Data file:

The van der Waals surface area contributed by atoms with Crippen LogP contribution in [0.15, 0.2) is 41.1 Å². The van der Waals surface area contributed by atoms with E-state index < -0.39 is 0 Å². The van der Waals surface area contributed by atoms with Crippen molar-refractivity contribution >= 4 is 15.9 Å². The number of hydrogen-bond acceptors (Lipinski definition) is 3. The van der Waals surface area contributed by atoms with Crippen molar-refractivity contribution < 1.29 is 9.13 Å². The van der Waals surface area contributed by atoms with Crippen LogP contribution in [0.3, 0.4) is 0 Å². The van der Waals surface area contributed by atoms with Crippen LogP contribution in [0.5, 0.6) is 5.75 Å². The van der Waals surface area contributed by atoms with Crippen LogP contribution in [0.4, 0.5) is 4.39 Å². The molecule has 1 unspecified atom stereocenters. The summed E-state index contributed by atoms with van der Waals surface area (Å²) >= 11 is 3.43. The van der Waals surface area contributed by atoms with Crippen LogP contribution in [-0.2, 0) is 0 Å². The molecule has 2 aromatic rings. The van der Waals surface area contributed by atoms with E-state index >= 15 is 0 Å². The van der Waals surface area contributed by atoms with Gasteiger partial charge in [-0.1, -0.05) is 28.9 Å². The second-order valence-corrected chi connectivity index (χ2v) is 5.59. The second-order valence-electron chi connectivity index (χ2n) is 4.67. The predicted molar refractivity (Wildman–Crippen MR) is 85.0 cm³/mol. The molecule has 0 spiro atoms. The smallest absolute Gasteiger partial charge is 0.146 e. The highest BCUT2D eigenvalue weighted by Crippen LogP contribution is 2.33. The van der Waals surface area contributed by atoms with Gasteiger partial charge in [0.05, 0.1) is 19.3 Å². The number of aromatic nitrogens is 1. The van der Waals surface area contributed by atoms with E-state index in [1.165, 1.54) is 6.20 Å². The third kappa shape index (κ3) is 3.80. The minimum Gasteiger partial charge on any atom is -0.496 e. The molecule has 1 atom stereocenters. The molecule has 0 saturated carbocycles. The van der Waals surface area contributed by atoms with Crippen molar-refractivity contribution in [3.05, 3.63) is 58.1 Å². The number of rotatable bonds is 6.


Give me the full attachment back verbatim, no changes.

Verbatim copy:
The van der Waals surface area contributed by atoms with Crippen LogP contribution in [0.15, 0.2) is 41.1 Å². The van der Waals surface area contributed by atoms with E-state index < -0.39 is 0 Å². The van der Waals surface area contributed by atoms with Crippen molar-refractivity contribution >= 4 is 15.9 Å². The number of hydrogen-bond acceptors (Lipinski definition) is 3. The van der Waals surface area contributed by atoms with Crippen molar-refractivity contribution < 1.29 is 9.13 Å². The van der Waals surface area contributed by atoms with Crippen LogP contribution in [0.3, 0.4) is 0 Å². The van der Waals surface area contributed by atoms with Crippen LogP contribution in [0.5, 0.6) is 5.75 Å². The van der Waals surface area contributed by atoms with Crippen LogP contribution in [0.4, 0.5) is 4.39 Å². The molecule has 1 unspecified atom stereocenters. The summed E-state index contributed by atoms with van der Waals surface area (Å²) >= 11 is 3.43. The van der Waals surface area contributed by atoms with Crippen LogP contribution in [-0.2, 0) is 0 Å². The molecule has 2 aromatic rings. The van der Waals surface area contributed by atoms with E-state index >= 15 is 0 Å². The van der Waals surface area contributed by atoms with Gasteiger partial charge in [-0.1, -0.05) is 28.9 Å². The second-order valence-corrected chi connectivity index (χ2v) is 5.59. The second-order valence-electron chi connectivity index (χ2n) is 4.67. The predicted molar refractivity (Wildman–Crippen MR) is 85.0 cm³/mol. The molecule has 0 spiro atoms. The smallest absolute Gasteiger partial charge is 0.146 e. The highest BCUT2D eigenvalue weighted by Crippen LogP contribution is 2.33. The van der Waals surface area contributed by atoms with Gasteiger partial charge in [0.05, 0.1) is 19.3 Å². The number of aromatic nitrogens is 1. The van der Waals surface area contributed by atoms with E-state index in [1.165, 1.54) is 6.20 Å². The third kappa shape index (κ3) is 3.80. The minimum Gasteiger partial charge on any atom is -0.496 e. The molecule has 1 atom stereocenters. The molecule has 0 saturated carbocycles. The van der Waals surface area contributed by atoms with Crippen molar-refractivity contribution in [3.05, 3.63) is 58.1 Å². The number of rotatable bonds is 6.